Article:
I've struggled today with whether or not to post this. However, I've decided it is vital rational for this entire blog. It also explains the reason I have written The Runaway Pastor, and will help many to understand the plot of the book itself. You may read the first five chapters at the following link:
(Note: The following references partially assume that pastors are male. That is not the case in all settings, including in mine. The statistics however are both frightening and vital.)
"Depression and burnout are at epidemic proportions. If this were the case anywhere else in the world, there would be an incredible outcry. The September/October 2000 edition of Physician magazine reported that 80 percent of pastors and 84 percent of their spouses are discouraged or dealing with depression. Forty percent of pastors and 47 percent of their spouses say they are suffering from burnout. The norm among men in our country who are experiencing depression at any given time is about 10 percent. The norm among pastors is 40 percent."
Goodall continues: "To help me understand the role of stress in a pastor’s life, the executive leadership of the Assemblies of God asked me to participate in a 4-year think tank at Duke University called Pulpit and Pew. A book came out of that study entitled Pastors in Transition. I learned the primary reason pastors quit the ministry is conflict in the church. Conflict never goes away. Many pastors do not know how or when to deal with conflict. Conflict constantly hits them like a baseball bat on the head. They say: “I’ve had it. I’m going to do something different.” Unless church conflict is addressed along with the issues of burnout, stress, and depression, and the underlying causes creating these problems, the church will lose more and more of its fine pastors."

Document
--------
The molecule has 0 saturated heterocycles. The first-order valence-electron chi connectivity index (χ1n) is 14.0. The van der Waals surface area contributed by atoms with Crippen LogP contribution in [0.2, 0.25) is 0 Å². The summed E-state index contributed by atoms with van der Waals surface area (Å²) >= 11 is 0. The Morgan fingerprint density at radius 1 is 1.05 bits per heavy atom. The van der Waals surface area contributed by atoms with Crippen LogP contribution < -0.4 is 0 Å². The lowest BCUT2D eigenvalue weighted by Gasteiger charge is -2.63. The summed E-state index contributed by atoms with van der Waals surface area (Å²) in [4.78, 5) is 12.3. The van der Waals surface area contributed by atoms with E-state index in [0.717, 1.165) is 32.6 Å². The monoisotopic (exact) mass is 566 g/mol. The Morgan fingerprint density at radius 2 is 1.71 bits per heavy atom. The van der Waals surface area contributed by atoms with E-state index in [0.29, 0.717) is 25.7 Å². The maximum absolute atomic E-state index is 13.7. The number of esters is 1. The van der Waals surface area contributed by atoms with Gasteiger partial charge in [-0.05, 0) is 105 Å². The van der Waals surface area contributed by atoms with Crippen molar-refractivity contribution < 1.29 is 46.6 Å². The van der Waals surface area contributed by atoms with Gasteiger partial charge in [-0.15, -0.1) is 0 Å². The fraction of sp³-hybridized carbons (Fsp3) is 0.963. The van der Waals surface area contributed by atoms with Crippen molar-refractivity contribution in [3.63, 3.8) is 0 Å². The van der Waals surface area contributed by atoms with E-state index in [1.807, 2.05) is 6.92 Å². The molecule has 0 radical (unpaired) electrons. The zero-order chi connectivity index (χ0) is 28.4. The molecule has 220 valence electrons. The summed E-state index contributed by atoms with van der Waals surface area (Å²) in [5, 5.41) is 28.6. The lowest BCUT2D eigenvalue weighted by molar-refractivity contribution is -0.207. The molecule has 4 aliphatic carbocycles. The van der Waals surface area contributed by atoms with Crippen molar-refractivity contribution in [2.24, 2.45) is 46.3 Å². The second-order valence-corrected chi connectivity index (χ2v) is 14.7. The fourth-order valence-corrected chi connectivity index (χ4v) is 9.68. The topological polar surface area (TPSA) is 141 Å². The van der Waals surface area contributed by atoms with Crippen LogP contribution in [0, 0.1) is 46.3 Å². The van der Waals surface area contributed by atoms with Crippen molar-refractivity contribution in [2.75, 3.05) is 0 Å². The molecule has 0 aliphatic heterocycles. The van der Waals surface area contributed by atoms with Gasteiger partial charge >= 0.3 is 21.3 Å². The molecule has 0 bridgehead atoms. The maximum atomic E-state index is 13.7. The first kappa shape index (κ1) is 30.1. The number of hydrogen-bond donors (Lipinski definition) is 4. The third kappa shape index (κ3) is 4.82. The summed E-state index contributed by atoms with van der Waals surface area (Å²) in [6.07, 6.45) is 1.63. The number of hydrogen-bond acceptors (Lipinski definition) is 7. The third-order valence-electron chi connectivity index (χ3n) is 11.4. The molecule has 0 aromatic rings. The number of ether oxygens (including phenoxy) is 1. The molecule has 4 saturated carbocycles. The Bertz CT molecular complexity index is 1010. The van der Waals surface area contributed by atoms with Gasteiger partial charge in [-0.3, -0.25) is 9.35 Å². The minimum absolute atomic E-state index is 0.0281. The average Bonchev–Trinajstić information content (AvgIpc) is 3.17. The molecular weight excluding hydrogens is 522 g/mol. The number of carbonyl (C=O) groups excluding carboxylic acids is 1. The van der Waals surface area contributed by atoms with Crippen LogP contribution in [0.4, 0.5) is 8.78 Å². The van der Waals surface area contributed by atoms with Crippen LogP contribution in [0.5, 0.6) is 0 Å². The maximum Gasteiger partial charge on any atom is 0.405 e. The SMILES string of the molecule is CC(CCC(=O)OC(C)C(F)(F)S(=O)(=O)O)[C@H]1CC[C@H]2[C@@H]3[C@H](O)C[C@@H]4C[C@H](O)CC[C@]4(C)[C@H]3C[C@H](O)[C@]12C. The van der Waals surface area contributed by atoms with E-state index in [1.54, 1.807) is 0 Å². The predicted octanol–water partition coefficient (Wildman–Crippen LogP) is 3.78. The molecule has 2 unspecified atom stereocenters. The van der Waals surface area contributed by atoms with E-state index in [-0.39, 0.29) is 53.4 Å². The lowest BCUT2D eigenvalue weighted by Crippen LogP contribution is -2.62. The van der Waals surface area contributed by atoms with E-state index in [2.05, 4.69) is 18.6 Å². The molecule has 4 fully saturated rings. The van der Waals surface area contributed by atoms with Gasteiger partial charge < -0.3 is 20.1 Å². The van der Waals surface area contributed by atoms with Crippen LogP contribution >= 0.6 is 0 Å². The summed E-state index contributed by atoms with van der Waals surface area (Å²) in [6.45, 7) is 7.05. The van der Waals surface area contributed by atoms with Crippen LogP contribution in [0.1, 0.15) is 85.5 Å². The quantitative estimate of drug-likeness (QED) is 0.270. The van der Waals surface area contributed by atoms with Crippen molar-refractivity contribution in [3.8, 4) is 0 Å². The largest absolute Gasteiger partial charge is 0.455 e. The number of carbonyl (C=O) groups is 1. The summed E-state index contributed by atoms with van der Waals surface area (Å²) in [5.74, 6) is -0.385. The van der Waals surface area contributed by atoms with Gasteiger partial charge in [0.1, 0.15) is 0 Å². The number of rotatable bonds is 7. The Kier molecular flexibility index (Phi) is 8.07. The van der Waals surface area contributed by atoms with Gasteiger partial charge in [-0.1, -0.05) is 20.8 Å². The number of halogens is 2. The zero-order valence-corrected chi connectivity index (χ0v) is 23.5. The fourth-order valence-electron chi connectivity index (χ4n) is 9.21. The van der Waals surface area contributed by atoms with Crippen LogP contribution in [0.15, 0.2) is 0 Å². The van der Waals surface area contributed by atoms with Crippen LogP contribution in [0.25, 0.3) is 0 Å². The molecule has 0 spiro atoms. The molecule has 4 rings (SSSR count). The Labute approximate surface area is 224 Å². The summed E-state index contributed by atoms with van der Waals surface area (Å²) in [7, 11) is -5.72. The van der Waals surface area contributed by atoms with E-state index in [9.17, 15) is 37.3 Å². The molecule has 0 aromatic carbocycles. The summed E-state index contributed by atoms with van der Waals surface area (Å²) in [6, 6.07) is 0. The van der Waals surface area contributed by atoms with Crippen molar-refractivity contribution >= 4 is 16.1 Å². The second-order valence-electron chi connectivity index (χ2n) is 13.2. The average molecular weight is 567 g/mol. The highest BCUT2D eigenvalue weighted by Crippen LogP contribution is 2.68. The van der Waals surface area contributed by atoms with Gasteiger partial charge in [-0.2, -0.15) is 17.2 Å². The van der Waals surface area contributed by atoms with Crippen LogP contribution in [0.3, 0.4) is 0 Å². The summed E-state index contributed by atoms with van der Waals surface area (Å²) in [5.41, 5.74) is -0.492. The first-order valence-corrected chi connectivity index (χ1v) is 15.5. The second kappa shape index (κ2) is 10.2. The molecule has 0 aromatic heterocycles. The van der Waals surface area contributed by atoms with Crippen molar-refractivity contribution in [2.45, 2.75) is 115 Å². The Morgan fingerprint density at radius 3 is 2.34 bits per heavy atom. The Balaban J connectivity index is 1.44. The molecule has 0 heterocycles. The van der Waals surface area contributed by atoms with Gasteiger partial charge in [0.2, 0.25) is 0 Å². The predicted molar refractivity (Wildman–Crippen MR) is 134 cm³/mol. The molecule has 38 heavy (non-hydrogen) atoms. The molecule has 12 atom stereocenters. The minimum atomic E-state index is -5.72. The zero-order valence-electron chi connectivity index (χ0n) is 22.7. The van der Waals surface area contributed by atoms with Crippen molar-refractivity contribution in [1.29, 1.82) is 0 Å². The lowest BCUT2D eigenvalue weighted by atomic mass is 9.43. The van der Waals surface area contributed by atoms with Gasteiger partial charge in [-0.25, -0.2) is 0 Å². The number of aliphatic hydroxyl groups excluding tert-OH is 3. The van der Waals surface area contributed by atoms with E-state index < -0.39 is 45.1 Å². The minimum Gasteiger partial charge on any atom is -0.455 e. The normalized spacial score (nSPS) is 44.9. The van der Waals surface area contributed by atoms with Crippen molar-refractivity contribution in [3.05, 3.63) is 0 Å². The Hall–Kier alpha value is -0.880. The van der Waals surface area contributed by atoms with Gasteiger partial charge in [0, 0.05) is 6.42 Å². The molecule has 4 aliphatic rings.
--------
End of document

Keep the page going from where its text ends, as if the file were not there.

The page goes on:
(Source: http://enrichmentjournal.ag.org/200603/200603_040_journey_pastors.cfm )
Coming Out of the Dark:
Two Pastors’ Journey Out of Depression
With Wayde I. Goodall And E. Glenn Wagner
In my new novel The Runaway Pastor, you can experience life through the eyes of a burned-out pastor. It is my desire to pastors learn to step-away for rest, before they run.
I think it's time this conversation gets a bit more public.
Jump in and comment. What are you thinking?